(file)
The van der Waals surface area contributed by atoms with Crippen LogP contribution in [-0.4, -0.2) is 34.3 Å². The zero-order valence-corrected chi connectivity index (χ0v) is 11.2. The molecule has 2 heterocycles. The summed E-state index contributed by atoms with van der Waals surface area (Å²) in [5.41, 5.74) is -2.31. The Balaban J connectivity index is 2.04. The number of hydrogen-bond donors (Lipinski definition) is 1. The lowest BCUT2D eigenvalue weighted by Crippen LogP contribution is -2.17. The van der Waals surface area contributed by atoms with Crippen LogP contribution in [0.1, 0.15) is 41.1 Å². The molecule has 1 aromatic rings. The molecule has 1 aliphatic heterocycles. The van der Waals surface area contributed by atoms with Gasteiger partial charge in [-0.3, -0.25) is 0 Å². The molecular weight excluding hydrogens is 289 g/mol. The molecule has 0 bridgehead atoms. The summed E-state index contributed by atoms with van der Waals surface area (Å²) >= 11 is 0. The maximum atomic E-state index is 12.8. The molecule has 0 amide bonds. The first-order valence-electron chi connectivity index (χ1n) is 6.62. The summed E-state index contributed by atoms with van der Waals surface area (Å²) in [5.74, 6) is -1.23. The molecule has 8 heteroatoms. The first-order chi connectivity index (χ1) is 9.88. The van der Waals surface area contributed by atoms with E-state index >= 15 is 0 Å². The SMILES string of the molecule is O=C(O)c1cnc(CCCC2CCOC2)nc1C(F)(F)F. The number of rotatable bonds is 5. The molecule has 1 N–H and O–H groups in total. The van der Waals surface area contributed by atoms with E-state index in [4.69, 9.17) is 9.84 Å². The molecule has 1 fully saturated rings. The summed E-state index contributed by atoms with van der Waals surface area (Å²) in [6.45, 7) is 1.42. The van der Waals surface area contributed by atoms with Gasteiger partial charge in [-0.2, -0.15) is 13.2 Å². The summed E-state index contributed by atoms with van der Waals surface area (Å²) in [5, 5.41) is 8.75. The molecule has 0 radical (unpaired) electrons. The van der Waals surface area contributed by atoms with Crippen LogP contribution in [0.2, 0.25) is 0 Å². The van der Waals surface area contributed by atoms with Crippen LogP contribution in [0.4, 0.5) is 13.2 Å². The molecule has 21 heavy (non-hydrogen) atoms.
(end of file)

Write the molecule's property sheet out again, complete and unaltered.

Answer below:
The van der Waals surface area contributed by atoms with Crippen LogP contribution in [-0.4, -0.2) is 34.3 Å². The zero-order valence-corrected chi connectivity index (χ0v) is 11.2. The molecule has 2 heterocycles. The summed E-state index contributed by atoms with van der Waals surface area (Å²) in [5.41, 5.74) is -2.31. The Balaban J connectivity index is 2.04. The number of hydrogen-bond donors (Lipinski definition) is 1. The lowest BCUT2D eigenvalue weighted by Crippen LogP contribution is -2.17. The van der Waals surface area contributed by atoms with Crippen LogP contribution in [0.1, 0.15) is 41.1 Å². The molecule has 1 aromatic rings. The molecule has 1 aliphatic heterocycles. The van der Waals surface area contributed by atoms with Gasteiger partial charge in [-0.3, -0.25) is 0 Å². The molecular weight excluding hydrogens is 289 g/mol. The molecule has 0 bridgehead atoms. The summed E-state index contributed by atoms with van der Waals surface area (Å²) >= 11 is 0. The maximum atomic E-state index is 12.8. The molecule has 0 amide bonds. The first-order valence-electron chi connectivity index (χ1n) is 6.62. The summed E-state index contributed by atoms with van der Waals surface area (Å²) in [5.74, 6) is -1.23. The molecule has 8 heteroatoms. The first-order chi connectivity index (χ1) is 9.88. The van der Waals surface area contributed by atoms with E-state index >= 15 is 0 Å². The SMILES string of the molecule is O=C(O)c1cnc(CCCC2CCOC2)nc1C(F)(F)F. The number of rotatable bonds is 5. The molecule has 1 N–H and O–H groups in total. The van der Waals surface area contributed by atoms with E-state index in [4.69, 9.17) is 9.84 Å². The molecule has 1 fully saturated rings. The summed E-state index contributed by atoms with van der Waals surface area (Å²) in [6.45, 7) is 1.42. The van der Waals surface area contributed by atoms with Gasteiger partial charge in [-0.2, -0.15) is 13.2 Å². The summed E-state index contributed by atoms with van der Waals surface area (Å²) in [5, 5.41) is 8.75. The molecule has 0 radical (unpaired) electrons. The van der Waals surface area contributed by atoms with Crippen LogP contribution in [0.2, 0.25) is 0 Å². The van der Waals surface area contributed by atoms with Crippen LogP contribution in [0.4, 0.5) is 13.2 Å². The molecule has 21 heavy (non-hydrogen) atoms.